Tuesday, March 22, 2011

The Naked and the Damned

I like science fiction. More accurately, I like the idea of science fiction. I'm never really happy with what I find. It's geeks, mostly, that write sci-fi and geeks don't understand the relationship between men and women. (Well, neither did Hemingway.)

And they can't write prose for sipping bananas:
The thrumming rhythm of the turgid detectors squinted at half second arcs during the momentary optical shift of the stochastic resonators. Suddenly my sensor buttons detected a quiffburger.
See how the words 'detectors' and 'detected' are used in consecutive sentences?

Or dialog:
"Jeepers Professor, how does it work?"
"Well, Jimmy, it's like a hot tub on spin dry..."
Good dialog would have read:
"Well, Jimmy, it's like a hooker on spin dry..."
See the difference?

Oh, I've read Stranger in a Strange Land, Fahrenheit 451, The Martian Chronicles, The Illustrated Man, Flowers for Algernon and more. I just noticed that I have omitted Philip K Dick and William Gibson and yes, I've read them as well.

 In frustration I decided to write a little sci-fi just to see if I could do it, so I wrote a few short stories. One of the earliest was The Naked and the Damned

Two worlds communicate and exchange genetic sequences. A human constructed on one world, a human-alien hybrid on another. It has a rather abrupt ending. Abruptness is my strong suit.

Warlock (1958, Oakley Hall)

[EDIT: This post was pretty boring so I added a lot of images to pep it up. If it was me, I'd just look at the pictures and skip to the next post. LF]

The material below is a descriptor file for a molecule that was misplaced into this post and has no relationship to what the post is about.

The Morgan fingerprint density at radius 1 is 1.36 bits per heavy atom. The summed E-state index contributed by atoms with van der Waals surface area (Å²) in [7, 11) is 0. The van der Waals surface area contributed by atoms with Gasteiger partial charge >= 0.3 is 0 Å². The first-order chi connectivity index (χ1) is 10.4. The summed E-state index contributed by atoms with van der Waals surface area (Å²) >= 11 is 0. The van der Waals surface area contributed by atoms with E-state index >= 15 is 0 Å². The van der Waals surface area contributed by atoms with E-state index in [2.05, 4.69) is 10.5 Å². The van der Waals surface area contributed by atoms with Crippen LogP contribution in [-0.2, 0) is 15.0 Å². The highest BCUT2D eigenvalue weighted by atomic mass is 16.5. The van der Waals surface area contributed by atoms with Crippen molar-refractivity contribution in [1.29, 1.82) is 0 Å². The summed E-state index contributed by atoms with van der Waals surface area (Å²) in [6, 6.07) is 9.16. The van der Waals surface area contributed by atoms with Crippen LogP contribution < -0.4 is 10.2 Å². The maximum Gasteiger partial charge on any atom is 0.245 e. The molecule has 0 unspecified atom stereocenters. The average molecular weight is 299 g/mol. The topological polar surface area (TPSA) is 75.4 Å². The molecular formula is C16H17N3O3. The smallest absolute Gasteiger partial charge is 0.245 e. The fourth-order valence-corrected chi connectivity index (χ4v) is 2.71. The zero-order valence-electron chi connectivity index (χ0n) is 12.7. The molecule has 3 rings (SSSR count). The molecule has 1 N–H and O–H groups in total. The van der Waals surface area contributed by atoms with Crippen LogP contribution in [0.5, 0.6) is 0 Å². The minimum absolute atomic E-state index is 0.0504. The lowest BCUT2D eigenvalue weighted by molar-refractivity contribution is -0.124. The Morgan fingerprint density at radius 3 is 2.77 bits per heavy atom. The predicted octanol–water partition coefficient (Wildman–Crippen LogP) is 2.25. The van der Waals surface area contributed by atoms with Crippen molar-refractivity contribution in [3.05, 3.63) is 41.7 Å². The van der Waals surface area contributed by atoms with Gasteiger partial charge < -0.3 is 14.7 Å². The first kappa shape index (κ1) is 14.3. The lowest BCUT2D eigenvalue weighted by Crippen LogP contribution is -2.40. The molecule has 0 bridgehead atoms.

Tombstone, Arizona Territory, 1881
 
Oakley Hall borrowed a few legends of the Old West and assembled them into a riff about honor. Men live and die, but they achieve nothing. It is only in the attempt to achieve something that man is ennobled. 

Big Nose KateThe town of Warlock is a thinly disguised Tombstone circa 1881. The outlaws are the Cow-boys. Ike Clanton, Old Man Clanton, Curley Bill Brocius, Johnny Ringo, Pony Diehl, the McClowry's, all have counterparts in Warlock. Kate Dollar is Big Nose Kate, the gambler and gunman Tom Morgan is a version of Doc Holliday and the town taming gunman, Clay Baisedell, is Hall's version of Wyatt Earp. Deputy Sheriff Johnny Gannon, Jessie Marlow - the miners angel, and Dr. Wagner have no real parallels.

Warlock is  about character. The back shooter, Jack Cade, and a few others apart, Hall's characters endeavor to act nobly within the constraints of their circumstances and personal value systems. They often fail, but it is the attempt to act nobly that ennobles them. Hall allows us to understand the motivations of his many characters and this is the great strength of the novel (it was nominated for the Pulitzer Prize in 1958).

Western novels are usually action and adventure with feats of daring-do where character is synonymous with grit. Warlock has it's fair share of gunfights (including the gunfight at the Acme Corral), stage coach robberies, cold-blooded killings, a knife fight and even a miner's strike. And many of the characters show a good deal of personal courage. But in Warlock, the hero does not ride into the sunset with his sweetheart; Hall's characters die violent and futile deaths. It is a dark vision of the Old West.

Kind of slow. Not sure I liked it.

Monday, March 7, 2011

What's It All About, Johnny Bone?

I claim to like Southern Gothic. You know, that whole Flannery O'Connor/Carson McCullers vibe. But my vision is a little different from theirs.

Classic Southern Gothic requires a religious zealot or a sexually repressed hillbilly to run amok in a mid-sized southern city. (Hey, what do you expect - country folks loose in the big city.)

I tried my hand at a few short stories. In What's It All About, Johnny Bone?, the hillbillies have only a scatological notion of religion, are sexually advanced and run amok in a honkytonk.

See the difference?